# Induced magnetic field in a cylinder

Hello! I am confused about the first EM problem on here (page 4, with the cylinder in a magnetic field). The solution can be found here. In part a the solution is straightforward. However I am a bit confused about part b. They divide the cylinder in solenoids and calculate the field a a given point produced by these solenoids. This makes sense. However, when they plug in the value of ##j(t)## they use the value from part a, and I am not sure why we can do this. In a simple RL circuit you have an ODE that you solve to find the current as a function of time. Here if I understand well, they calculate the induced magnetic field created be ##j## from part a, and use that to calculate the new ##j##, but once you take self inductance into account, ##j## from part a is not there anymore. Don't you need to calculate the magnetic field induced by this new ##j## to find ##j## at a later time, and this way you need an ODE? What am I missing here?

Delta2
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You are right if the problem was asking for the exact analytical solution for the current density then you would need to solve a system of partial differential equations (apply Maxwell's equation's in differential form with the boundary conditions imposed by this problem and then solve them, my guess is that the system of PDE's gonna be very hard and we can hope only for numerical solutions). (or another method would be to solve an ODE for each solenoid as you said, we would have infinitely many ODE's and they would be coupled due to mutual induction between the solenoids but that's another story).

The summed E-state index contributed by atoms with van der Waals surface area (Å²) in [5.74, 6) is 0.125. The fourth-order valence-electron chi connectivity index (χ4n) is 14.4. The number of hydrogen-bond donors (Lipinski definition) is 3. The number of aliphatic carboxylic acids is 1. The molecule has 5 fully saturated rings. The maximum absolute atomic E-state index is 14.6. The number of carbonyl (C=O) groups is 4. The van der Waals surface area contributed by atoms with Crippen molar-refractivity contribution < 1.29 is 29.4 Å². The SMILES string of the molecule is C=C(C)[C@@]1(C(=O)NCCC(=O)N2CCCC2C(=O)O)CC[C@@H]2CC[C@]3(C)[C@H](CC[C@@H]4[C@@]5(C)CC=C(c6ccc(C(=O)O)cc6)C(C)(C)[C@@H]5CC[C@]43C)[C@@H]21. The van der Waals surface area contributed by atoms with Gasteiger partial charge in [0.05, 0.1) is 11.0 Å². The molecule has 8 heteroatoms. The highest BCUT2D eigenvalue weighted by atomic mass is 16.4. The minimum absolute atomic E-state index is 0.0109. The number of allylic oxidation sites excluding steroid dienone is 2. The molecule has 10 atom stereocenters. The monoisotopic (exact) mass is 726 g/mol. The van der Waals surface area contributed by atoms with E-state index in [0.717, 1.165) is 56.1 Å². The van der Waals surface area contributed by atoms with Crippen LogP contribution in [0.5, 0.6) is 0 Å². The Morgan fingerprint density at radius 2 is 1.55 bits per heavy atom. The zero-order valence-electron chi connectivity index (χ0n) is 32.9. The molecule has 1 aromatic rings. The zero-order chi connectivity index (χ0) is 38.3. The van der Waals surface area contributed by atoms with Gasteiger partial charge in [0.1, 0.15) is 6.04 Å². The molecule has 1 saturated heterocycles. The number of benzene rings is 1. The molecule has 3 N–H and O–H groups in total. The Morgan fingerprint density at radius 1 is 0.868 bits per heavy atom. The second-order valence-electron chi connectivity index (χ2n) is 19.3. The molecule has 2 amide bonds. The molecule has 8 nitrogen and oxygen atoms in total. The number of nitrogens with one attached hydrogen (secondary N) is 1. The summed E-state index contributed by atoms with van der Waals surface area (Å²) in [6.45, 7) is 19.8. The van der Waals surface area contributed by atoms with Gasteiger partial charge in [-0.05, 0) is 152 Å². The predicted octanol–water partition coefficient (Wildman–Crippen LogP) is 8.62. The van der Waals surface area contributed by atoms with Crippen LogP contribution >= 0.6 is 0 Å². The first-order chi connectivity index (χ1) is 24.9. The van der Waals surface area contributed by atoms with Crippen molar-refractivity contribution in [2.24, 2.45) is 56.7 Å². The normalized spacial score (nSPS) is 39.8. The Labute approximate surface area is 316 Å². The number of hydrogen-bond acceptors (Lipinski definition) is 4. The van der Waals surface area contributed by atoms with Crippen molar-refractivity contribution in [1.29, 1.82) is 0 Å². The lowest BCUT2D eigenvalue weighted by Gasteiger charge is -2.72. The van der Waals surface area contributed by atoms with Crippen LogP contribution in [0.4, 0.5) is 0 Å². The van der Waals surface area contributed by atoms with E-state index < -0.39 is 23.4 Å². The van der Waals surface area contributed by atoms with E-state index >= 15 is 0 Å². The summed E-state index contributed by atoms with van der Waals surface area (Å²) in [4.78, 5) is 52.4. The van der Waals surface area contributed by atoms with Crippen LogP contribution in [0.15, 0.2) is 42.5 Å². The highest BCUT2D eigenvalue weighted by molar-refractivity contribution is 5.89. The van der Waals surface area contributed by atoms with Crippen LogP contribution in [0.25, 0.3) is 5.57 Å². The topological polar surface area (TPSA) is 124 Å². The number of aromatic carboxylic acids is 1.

BUT the problem doesn't ask for the exact analytical solution, it just asks for the next order (of ##\omega##) correction to the current density j. In other words it asks for an approximation solution that gives the j up to the first two orders of ##\omega##, while from taylor's series we know that j will probably contain more orders, possibly infinite.

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You are right if the problem was asking for the exact analytical solution for the current density then you would need to solve a system of partial differential equations (apply Maxwell's equation's in differential form with the boundary conditions imposed by this problem and then solve them, my guess is that the system of PDE's gonna be very hard and we can hope only for numerical solutions).

But the problem doesn't ask for the exact analytical solution, it just asks for the next order (of ##\omega##) correction to the current density j. In other words it asks for an approximation solution that gives the j up to the first two orders of ##\omega##, while from taylor's series we know that j will probably contain more orders, possibly infinite.
Thanks a lot! I feel stupid now for asking this...

Delta2
Delta2
Homework Helper
Gold Member
Nope don't feel stupid, we all sometimes, just need to read more carefully what the problem asks for :D